Early this morning Orion will navigate through the picturesque channel separating Santa Ana and Santa Catalina Islands before dropping anchor on the west coast of Santa Ana just outside shallow Mary Bay. The islanders are well known for preserving ancient traditions so as we step ashore from the Zodiacs don't be surprised if we are greeted by songs and elaborately costumed dancers. The craft work from Santa Ana includes magnificently carved fishing floats, ceremonial black bowls inlaid with shells and intricate animal designs. In the afternoon, snorkel or dive the reefs to view clownfish, soldierfish, and brilliantly hued wrasses or join a guided walk across the island through a shady forest to the village of Nataghera with its Spirit Houses. Women are not permitted to enter these buildings as they contain the bones of chiefs laid in carved caskets taking the shape of fish or canoes.
After a few hours to see the megapodes on Savo, the ship will reposition across Iron Bottom Sound to Nggela Island, part of an area named by the early Spanish explorers as the Florida Islands. On the south Western shores of Nggela is Tulagi Harbour and Tulagi Island, the one-time British capital of the Solomons Protectorate and a significant Japanese base during WWII. Tulagi was the scene of some very heavy fighting after landings by US Marines. Our destination this afternoon is Roderick Bay inside Sandfly Passage. A stunning white sand beach with huge trees growing right down to the water’s edge with abundant marine life living in colourful coral reefs a few metres off shore in the crystal clear waters awaits us here. To add to the this stunning environment, nosed up onto the beach, listing heavily to its port side is the wreck of the World Discoverer, a cruise ship beached here in 2001 after an unfortunate mishap in the top half of Sandfly Passage (our vessel will not be entering into that area). Snorkel around the wreck, which now has large ferns growing where the spa pool was and fig trees spreading across the anchor deck. This place has to be seen to be believed. Paradise with its very own (permanent) cruise ship!
In the heart of the New Georgia Islands is a place James A. Michener once described as the eighth wonder of the world - Marovo Lagoon. The world's largest double barrier enclosed lagoon, this isolated spot in the Western Province of the Solomon Islands has been proposed for World Heritage listing. Marovo's isolation accounts for the outstanding diversity and richness of life here, both above and below the surface of the water. World famous for its intensive coral reef ecosystems, the waters teem with tropical fish and boast exceptional dive sites. This afternoon the expedition team will select a snorkelling site where even the inexperienced can explore the fringing reefs and huge coral bomboras. The only way to get around is by boat so embark on a visit to Chubikopi village for the opportunity to sit down with locals and learn something of village life. Most villages sit on stilts over the waters edge within the lagoon. Expert Marovo carvers are justifiably famous for the intricate pieces they create from king ebony with inlays of rosewood and mother-of-pearl.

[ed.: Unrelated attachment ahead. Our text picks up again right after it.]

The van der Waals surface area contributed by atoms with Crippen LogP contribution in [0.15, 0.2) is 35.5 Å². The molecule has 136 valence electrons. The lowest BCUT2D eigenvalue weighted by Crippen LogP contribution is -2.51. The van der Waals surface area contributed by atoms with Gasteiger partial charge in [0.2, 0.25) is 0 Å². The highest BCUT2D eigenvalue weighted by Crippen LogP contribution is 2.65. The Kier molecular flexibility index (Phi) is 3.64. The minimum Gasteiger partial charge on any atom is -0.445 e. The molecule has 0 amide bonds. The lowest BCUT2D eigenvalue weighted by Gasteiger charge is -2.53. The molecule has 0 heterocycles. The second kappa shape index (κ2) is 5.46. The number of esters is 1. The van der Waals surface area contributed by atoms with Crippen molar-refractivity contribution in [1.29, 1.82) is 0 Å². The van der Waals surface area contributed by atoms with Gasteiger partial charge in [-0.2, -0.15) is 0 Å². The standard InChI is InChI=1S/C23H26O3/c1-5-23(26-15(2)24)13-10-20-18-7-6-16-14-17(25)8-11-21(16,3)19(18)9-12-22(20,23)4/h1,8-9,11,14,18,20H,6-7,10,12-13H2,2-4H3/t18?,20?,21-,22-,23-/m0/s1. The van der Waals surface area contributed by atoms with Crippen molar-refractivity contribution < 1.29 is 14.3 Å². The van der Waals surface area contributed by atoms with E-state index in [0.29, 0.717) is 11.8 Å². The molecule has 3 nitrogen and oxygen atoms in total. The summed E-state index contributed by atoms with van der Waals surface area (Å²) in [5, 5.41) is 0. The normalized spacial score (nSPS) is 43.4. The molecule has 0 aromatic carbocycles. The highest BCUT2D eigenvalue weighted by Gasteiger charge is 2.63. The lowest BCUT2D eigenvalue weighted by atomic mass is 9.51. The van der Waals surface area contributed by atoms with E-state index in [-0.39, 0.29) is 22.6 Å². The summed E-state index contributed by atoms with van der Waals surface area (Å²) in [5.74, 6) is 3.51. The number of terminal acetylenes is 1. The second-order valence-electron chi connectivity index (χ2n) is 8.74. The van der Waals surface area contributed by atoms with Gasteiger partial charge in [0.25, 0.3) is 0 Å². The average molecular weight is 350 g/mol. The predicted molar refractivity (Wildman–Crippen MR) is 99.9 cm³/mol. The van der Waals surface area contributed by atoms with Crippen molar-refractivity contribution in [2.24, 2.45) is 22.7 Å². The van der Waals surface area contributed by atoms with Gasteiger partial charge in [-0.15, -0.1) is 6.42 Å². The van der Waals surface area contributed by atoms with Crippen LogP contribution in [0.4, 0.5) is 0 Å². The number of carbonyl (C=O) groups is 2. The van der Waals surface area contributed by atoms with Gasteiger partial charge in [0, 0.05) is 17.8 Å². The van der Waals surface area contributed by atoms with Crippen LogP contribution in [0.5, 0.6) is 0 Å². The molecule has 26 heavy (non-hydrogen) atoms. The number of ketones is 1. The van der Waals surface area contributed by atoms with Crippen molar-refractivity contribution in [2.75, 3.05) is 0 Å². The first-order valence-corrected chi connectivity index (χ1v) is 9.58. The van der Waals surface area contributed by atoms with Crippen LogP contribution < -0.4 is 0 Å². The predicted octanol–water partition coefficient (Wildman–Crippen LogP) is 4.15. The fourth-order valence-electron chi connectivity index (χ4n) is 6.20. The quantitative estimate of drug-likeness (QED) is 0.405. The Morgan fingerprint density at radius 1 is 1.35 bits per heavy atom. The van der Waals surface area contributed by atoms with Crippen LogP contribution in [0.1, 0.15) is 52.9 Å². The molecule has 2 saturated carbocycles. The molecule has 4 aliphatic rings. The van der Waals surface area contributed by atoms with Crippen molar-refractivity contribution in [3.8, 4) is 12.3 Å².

The tropical port town of Rabaul has always been famous for its spectacular setting at the eastern end of the island of New Britain. Nestled on Simpson Harbour, the township is surrounded by six volcanoes providing a sensational backdrop for our visit. Musicians, drummers and traditional dancers heraldour arrival, providing a boisterous welcome. The Volcano Observatory affords panoramic views of the harbour but a helicopter flight is the ideal way to take in the scale of the 1994 eruptions that destroyed two-thirds of Rabaul. You'll fly over empty streets and what was the town's municipal swimming pool - now just an outline of blue ceramic tiles, the pool filled with ash. Rabaul was the focus of fierce battles during World War II and the steep coastal cliffs are riddled with tunnels filled with relics. Explore Admiral Yamamoto's bunker and touch the wreck of a Japanese Betty Bomber for intimate reminders of the Japanese presence. This evening join the expedition team on an encounter with the surreal Baining Fire Dancers whose elaborate costumes and trance-like dance will leave you with an unforgettable conclusion to your voyage.